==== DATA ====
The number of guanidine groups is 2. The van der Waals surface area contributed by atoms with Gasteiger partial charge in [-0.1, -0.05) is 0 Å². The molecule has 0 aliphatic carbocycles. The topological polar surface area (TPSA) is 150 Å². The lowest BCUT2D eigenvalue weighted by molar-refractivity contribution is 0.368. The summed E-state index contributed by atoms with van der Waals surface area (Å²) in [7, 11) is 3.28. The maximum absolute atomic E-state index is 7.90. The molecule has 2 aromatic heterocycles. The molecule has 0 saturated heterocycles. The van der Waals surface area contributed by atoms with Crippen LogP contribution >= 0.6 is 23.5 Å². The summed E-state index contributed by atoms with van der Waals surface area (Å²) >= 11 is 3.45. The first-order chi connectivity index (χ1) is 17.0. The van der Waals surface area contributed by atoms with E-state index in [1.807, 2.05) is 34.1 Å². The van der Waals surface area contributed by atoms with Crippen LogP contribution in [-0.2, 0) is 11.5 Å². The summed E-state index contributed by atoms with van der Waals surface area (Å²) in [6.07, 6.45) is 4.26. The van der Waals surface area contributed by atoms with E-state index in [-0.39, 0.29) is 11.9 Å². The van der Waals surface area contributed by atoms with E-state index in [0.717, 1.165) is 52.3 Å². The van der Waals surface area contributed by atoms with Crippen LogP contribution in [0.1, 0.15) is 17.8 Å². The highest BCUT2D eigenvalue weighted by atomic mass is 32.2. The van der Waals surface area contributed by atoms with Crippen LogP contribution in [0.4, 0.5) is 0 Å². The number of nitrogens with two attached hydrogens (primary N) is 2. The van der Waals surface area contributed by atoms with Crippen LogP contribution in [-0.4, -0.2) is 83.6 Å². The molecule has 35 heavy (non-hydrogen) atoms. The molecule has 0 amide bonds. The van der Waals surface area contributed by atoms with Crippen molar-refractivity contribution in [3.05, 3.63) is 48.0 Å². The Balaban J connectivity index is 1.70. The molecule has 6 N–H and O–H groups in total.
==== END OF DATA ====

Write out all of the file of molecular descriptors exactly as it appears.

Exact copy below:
The number of guanidine groups is 2. The van der Waals surface area contributed by atoms with Gasteiger partial charge in [-0.1, -0.05) is 0 Å². The molecule has 0 aliphatic carbocycles. The topological polar surface area (TPSA) is 150 Å². The lowest BCUT2D eigenvalue weighted by molar-refractivity contribution is 0.368. The summed E-state index contributed by atoms with van der Waals surface area (Å²) in [7, 11) is 3.28. The maximum absolute atomic E-state index is 7.90. The molecule has 2 aromatic heterocycles. The molecule has 0 saturated heterocycles. The van der Waals surface area contributed by atoms with Crippen LogP contribution >= 0.6 is 23.5 Å². The summed E-state index contributed by atoms with van der Waals surface area (Å²) >= 11 is 3.45. The first-order chi connectivity index (χ1) is 17.0. The van der Waals surface area contributed by atoms with E-state index in [1.807, 2.05) is 34.1 Å². The van der Waals surface area contributed by atoms with Crippen LogP contribution in [-0.2, 0) is 11.5 Å². The summed E-state index contributed by atoms with van der Waals surface area (Å²) in [6.07, 6.45) is 4.26. The van der Waals surface area contributed by atoms with E-state index in [-0.39, 0.29) is 11.9 Å². The van der Waals surface area contributed by atoms with E-state index in [0.717, 1.165) is 52.3 Å². The van der Waals surface area contributed by atoms with Crippen LogP contribution in [0.1, 0.15) is 17.8 Å². The highest BCUT2D eigenvalue weighted by atomic mass is 32.2. The van der Waals surface area contributed by atoms with Crippen LogP contribution in [0.4, 0.5) is 0 Å². The number of nitrogens with two attached hydrogens (primary N) is 2. The van der Waals surface area contributed by atoms with Crippen LogP contribution in [-0.4, -0.2) is 83.6 Å². The molecule has 35 heavy (non-hydrogen) atoms. The molecule has 0 amide bonds. The van der Waals surface area contributed by atoms with Crippen molar-refractivity contribution in [3.05, 3.63) is 48.0 Å². The Balaban J connectivity index is 1.70. The molecule has 6 N–H and O–H groups in total.